Water becomes a major character, as most of the dramatic action revolves around either training for or completing dangerous daring rescues at sea. Director Andrew Davis (The Fugitive) pulls on his cinematographer background to make things look convincingly dramatic and beautiful simultaneously. It feels real even though the bulk of the scenes were filmed in a tank in Louisiana and not in the Baltic Sea. There is a brilliant blending of CGI and real life footage that effectively creates the world of The Guardian. It's something we haven't seen in a movie before outside of The Perfect Storm, and there's a hell of a lot more action here than in that one. Davis and his production makes for a stunning view of storms and pools that is groundbreaking and unique. If you want to hear more about this aspect, check out the DVD podcast released on January 19th of 2007 that interviews Andrew Davis (see Accomplices for a link).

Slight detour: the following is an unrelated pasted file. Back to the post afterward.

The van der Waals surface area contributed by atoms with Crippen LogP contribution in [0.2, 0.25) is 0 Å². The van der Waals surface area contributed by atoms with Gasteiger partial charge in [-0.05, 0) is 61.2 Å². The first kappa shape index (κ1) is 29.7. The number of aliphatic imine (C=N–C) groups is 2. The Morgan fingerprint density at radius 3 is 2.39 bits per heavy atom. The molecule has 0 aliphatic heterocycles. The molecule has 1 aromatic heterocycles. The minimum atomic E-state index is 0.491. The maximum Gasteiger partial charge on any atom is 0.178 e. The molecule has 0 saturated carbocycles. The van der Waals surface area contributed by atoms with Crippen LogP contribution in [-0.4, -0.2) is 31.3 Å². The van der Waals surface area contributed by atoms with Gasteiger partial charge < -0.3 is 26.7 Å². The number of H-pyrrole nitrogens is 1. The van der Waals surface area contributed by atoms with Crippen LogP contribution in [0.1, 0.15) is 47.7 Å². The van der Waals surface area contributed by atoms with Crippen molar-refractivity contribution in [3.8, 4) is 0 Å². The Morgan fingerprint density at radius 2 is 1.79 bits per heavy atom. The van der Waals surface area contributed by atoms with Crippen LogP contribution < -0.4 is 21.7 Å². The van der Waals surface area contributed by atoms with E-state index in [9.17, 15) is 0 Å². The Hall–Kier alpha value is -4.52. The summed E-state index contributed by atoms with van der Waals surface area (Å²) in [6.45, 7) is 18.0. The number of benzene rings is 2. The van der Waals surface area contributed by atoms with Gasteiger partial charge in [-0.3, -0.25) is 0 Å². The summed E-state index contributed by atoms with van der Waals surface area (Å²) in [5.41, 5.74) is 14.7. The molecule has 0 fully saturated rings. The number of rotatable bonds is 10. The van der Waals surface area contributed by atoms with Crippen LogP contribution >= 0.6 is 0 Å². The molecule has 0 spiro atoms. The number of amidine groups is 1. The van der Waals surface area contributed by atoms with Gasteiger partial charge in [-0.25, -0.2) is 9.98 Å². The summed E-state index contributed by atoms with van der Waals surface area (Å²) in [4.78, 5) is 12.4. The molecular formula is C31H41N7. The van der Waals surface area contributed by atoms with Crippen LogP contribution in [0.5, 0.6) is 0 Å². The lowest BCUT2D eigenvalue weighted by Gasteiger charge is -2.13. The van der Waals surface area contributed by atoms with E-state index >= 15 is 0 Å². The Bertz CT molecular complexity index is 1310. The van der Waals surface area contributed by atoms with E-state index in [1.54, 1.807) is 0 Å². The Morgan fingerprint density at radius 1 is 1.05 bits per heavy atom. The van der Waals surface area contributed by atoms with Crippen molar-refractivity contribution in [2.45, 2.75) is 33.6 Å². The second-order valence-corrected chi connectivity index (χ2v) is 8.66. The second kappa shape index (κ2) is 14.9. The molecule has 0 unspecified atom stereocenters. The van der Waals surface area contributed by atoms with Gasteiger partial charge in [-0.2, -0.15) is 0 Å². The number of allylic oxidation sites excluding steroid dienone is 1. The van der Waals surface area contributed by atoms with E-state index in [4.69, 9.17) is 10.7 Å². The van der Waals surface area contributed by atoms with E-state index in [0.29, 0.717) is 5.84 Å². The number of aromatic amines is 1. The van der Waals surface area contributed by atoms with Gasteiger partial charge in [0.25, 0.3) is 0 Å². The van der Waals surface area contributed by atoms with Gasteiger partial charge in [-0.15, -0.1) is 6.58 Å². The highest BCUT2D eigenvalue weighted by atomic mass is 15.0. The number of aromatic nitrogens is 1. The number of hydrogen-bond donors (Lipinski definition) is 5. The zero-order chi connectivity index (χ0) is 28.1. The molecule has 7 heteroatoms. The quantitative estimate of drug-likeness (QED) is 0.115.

On DVD The Guardian flourishes, perhaps better than it did in the theater, with the help of the supplemental material. It looks fine with a widescreen transfer with several challenges facing it. Much of the film is underwater or in dark settings, and the disc handles black levels and details easily. Colors look a touch drained, but there aren't many problems with the transfer which comes across as solid but not impressive. Surround sound kicks in during the rescue scenes, while the rest of the movie utilizes a front channel emphasis. Crashing waves and explosions sound good in surround, although I wished we had more occasion to utilize the full field. Extras are incredibly well done. Included is an alternate ending that changes the entire tone of the finale. Thankfully it wasn't ever used, but it is here for viewers to see what studios request which could undermine a film's purpose. If it had been tacked on as the official ending, the title wouldn't even make sense. There are a handful of deleted scenes, as well as a good look at how the film was constructed. The feature on "Unsung Heroes" provides an essential look at real rescue swimmers. The director and screenwriter commentary proves entertaining, and does a nice job imparting what was intended for the production.